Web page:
Young Carers – A Day In The Life Of Me
Next week, Unique Voice will be launching their new Young Carers project across schools in Bristol. Looking ahead to the coming weeks, Sarah shares her thoughts about the importance and weight of this subject.
When I was in school I took for granted how much my parents did for me, I think all children and teens do at some point in their lives, yet there are a large number of young people out there for whom the roles are reversed. Many young people are living as young carers, helping family members who are dealing with conditions such as addiction, mental illness and disability.
Shockingly there are an estimated over 50,000 young carers in the UK- many of which are unknown to those who could provide them with the emotional support and practical help that they need.
I’ll be honest, looking back to my school years I don’t know how I would have dealt with such a significant responsibility alone. At that point in my life I got worked up enough just dealing with comparatively trivial issues such as getting my hair the way I wanted it every morning for school, or stressing out about the fact that I’d not done a piece of homework on time.
In truth, the closest I ever came to this role was at the end of my final year at university. During this time my Mum suffered a sudden and relatively severe stroke, leaving her in hospital and unable to fend for herself. As the eldest in a divorced family, I felt a lot of pressure to do all I could to help my Mum, be it fitting in hospital visits around my final exams or driving the three hours to her home twice a week in the ‘timeshare’ I arranged with her two sisters once she was allowed home. But even with others helping in the care my mum was receiving, I still felt completely overwhelmed by the amount that needed to be done, the logistics of getting it done, and the emotional stress at the situation itself.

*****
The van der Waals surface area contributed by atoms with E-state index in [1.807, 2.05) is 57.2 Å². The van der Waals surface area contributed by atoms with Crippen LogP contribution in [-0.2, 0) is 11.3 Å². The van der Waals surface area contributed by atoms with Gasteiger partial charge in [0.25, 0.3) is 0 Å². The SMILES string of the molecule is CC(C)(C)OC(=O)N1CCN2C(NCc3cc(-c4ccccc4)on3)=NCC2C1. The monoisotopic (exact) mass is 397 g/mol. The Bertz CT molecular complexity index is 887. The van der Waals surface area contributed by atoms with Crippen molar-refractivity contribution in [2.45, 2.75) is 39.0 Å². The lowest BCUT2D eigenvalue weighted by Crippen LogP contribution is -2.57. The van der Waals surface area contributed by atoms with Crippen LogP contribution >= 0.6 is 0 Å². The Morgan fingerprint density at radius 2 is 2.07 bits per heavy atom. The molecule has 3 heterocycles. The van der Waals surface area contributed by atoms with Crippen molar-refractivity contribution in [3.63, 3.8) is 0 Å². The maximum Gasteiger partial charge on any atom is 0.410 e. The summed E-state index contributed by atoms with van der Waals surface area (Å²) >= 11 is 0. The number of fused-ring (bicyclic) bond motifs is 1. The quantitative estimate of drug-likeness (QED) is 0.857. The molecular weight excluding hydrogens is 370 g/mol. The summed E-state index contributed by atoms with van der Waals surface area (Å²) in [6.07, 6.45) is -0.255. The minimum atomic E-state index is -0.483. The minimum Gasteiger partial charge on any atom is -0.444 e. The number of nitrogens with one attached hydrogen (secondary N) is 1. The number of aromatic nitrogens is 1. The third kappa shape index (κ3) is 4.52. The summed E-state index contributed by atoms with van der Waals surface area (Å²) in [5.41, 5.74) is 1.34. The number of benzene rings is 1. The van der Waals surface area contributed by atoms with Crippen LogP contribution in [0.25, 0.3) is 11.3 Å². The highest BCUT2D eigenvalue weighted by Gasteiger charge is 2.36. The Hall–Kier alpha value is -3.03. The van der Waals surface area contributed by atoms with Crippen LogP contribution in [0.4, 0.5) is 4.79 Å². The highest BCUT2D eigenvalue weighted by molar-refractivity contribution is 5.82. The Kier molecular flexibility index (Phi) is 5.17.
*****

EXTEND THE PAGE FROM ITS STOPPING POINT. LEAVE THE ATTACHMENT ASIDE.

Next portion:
As part of their extensive research into this project, Unique Voice have worked with several young carers who have helped directly with the script ideas and done a lot to improve our understanding of their situations. One of the most poignant comments I’ve heard throughout this process is that one of the young people claimed ‘I don’t want people to feel sorry for me, I wouldn’t want to change what I do.’
Perhaps it goes without saying that this attitude is both inspirational and moving, especially when we consider how much more complicated some of these young people’s lives must be. I’m not sure which would be more challenging, being thrown into a carers role all of a sudden, or not knowing any differently. Either way, it is my opinion that these young people should be commended for their dedication to their families. I don’t doubt that to many there isn’t another option,that others will not harbour resent, and that their roles have become over time instinctive and ultimately necessary. What they are doing for their loved ones is wonderful, but equally it is crucial that they are also receiving the emotional and practical support that they themselves need in order to ensure that their education, and indeed their lives are not restricted. Someone once told me that I was never going to be able to look after my Mum properly if I wasn’t looking after myself, and as much as it was hard to hear at the time, they were right. Support is out there for young carers and it is my hope that through this project we open their eyes to the things that can help them care for themselves as well as their family members.
Essentially this is why I am so delighted to be part of the team working on ‘A Day in the Life of Me’ which begins it’s tour of Bristol schools in late February.
Find out more about “A Day In The Life Of Me” here
Find out if the project can visit your educational setting here